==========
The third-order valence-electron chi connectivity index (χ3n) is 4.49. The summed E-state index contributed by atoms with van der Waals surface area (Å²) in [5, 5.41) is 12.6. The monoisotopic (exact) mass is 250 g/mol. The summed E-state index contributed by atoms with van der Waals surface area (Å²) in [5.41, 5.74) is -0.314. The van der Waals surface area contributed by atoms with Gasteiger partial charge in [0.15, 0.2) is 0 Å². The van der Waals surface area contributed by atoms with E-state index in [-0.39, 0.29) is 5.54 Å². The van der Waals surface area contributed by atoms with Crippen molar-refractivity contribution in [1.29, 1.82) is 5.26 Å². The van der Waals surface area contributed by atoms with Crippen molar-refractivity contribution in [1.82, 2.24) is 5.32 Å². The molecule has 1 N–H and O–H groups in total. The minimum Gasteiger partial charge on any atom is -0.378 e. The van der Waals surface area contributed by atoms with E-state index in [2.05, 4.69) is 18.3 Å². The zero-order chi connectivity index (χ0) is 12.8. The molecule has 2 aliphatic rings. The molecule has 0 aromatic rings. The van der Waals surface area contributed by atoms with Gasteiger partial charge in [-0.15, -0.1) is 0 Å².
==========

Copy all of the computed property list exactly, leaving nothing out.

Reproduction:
The third-order valence-electron chi connectivity index (χ3n) is 4.49. The summed E-state index contributed by atoms with van der Waals surface area (Å²) in [5, 5.41) is 12.6. The monoisotopic (exact) mass is 250 g/mol. The summed E-state index contributed by atoms with van der Waals surface area (Å²) in [5.41, 5.74) is -0.314. The van der Waals surface area contributed by atoms with Gasteiger partial charge in [0.15, 0.2) is 0 Å². The van der Waals surface area contributed by atoms with E-state index in [-0.39, 0.29) is 5.54 Å². The van der Waals surface area contributed by atoms with Crippen molar-refractivity contribution in [1.29, 1.82) is 5.26 Å². The van der Waals surface area contributed by atoms with Crippen molar-refractivity contribution in [1.82, 2.24) is 5.32 Å². The molecule has 1 N–H and O–H groups in total. The minimum Gasteiger partial charge on any atom is -0.378 e. The van der Waals surface area contributed by atoms with E-state index in [2.05, 4.69) is 18.3 Å². The zero-order chi connectivity index (χ0) is 12.8. The molecule has 2 aliphatic rings. The molecule has 0 aromatic rings. The van der Waals surface area contributed by atoms with Gasteiger partial charge in [-0.15, -0.1) is 0 Å².